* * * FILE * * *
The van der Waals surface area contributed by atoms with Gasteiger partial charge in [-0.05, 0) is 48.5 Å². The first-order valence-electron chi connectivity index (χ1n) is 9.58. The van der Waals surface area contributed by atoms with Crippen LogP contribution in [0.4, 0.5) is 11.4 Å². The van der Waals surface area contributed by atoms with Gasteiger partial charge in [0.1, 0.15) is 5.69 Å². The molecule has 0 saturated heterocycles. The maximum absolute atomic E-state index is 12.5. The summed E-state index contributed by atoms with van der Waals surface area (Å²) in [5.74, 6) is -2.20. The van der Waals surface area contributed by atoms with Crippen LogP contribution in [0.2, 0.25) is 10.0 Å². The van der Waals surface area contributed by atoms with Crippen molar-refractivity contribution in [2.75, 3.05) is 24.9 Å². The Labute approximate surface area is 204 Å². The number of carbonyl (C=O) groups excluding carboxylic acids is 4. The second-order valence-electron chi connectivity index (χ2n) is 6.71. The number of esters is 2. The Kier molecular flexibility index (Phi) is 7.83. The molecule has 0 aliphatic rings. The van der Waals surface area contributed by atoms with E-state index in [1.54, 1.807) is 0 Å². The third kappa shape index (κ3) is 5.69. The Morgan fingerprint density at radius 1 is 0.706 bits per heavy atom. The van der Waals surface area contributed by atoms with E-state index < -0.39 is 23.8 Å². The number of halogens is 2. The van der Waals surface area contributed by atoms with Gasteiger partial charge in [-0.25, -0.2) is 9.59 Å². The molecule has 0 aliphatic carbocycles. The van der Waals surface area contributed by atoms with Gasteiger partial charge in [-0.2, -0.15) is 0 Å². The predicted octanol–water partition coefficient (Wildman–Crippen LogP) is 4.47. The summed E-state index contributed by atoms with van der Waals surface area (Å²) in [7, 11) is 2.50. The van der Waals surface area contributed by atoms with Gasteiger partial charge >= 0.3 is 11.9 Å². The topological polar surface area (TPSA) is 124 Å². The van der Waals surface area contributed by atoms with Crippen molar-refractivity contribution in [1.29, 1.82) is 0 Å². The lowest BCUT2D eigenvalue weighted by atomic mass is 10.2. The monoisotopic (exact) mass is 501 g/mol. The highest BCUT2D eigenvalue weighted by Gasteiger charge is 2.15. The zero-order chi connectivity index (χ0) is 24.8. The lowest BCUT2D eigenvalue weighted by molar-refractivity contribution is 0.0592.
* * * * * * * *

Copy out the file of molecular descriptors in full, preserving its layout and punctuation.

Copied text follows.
The van der Waals surface area contributed by atoms with Gasteiger partial charge in [-0.05, 0) is 48.5 Å². The first-order valence-electron chi connectivity index (χ1n) is 9.58. The van der Waals surface area contributed by atoms with Crippen LogP contribution in [0.4, 0.5) is 11.4 Å². The van der Waals surface area contributed by atoms with Gasteiger partial charge in [0.1, 0.15) is 5.69 Å². The molecule has 0 saturated heterocycles. The maximum absolute atomic E-state index is 12.5. The summed E-state index contributed by atoms with van der Waals surface area (Å²) in [5.74, 6) is -2.20. The van der Waals surface area contributed by atoms with Crippen LogP contribution in [0.2, 0.25) is 10.0 Å². The van der Waals surface area contributed by atoms with Crippen molar-refractivity contribution in [2.75, 3.05) is 24.9 Å². The Labute approximate surface area is 204 Å². The number of carbonyl (C=O) groups excluding carboxylic acids is 4. The second-order valence-electron chi connectivity index (χ2n) is 6.71. The number of esters is 2. The Kier molecular flexibility index (Phi) is 7.83. The molecule has 0 aliphatic rings. The van der Waals surface area contributed by atoms with E-state index in [1.54, 1.807) is 0 Å². The third kappa shape index (κ3) is 5.69. The Morgan fingerprint density at radius 1 is 0.706 bits per heavy atom. The van der Waals surface area contributed by atoms with E-state index < -0.39 is 23.8 Å². The number of halogens is 2. The van der Waals surface area contributed by atoms with Gasteiger partial charge in [-0.25, -0.2) is 9.59 Å². The molecule has 0 aliphatic carbocycles. The van der Waals surface area contributed by atoms with Gasteiger partial charge in [-0.2, -0.15) is 0 Å². The predicted octanol–water partition coefficient (Wildman–Crippen LogP) is 4.47. The summed E-state index contributed by atoms with van der Waals surface area (Å²) in [7, 11) is 2.50. The van der Waals surface area contributed by atoms with Gasteiger partial charge >= 0.3 is 11.9 Å². The topological polar surface area (TPSA) is 124 Å². The van der Waals surface area contributed by atoms with Crippen molar-refractivity contribution in [1.29, 1.82) is 0 Å². The lowest BCUT2D eigenvalue weighted by atomic mass is 10.2. The monoisotopic (exact) mass is 501 g/mol. The highest BCUT2D eigenvalue weighted by Gasteiger charge is 2.15. The zero-order chi connectivity index (χ0) is 24.8. The lowest BCUT2D eigenvalue weighted by molar-refractivity contribution is 0.0592.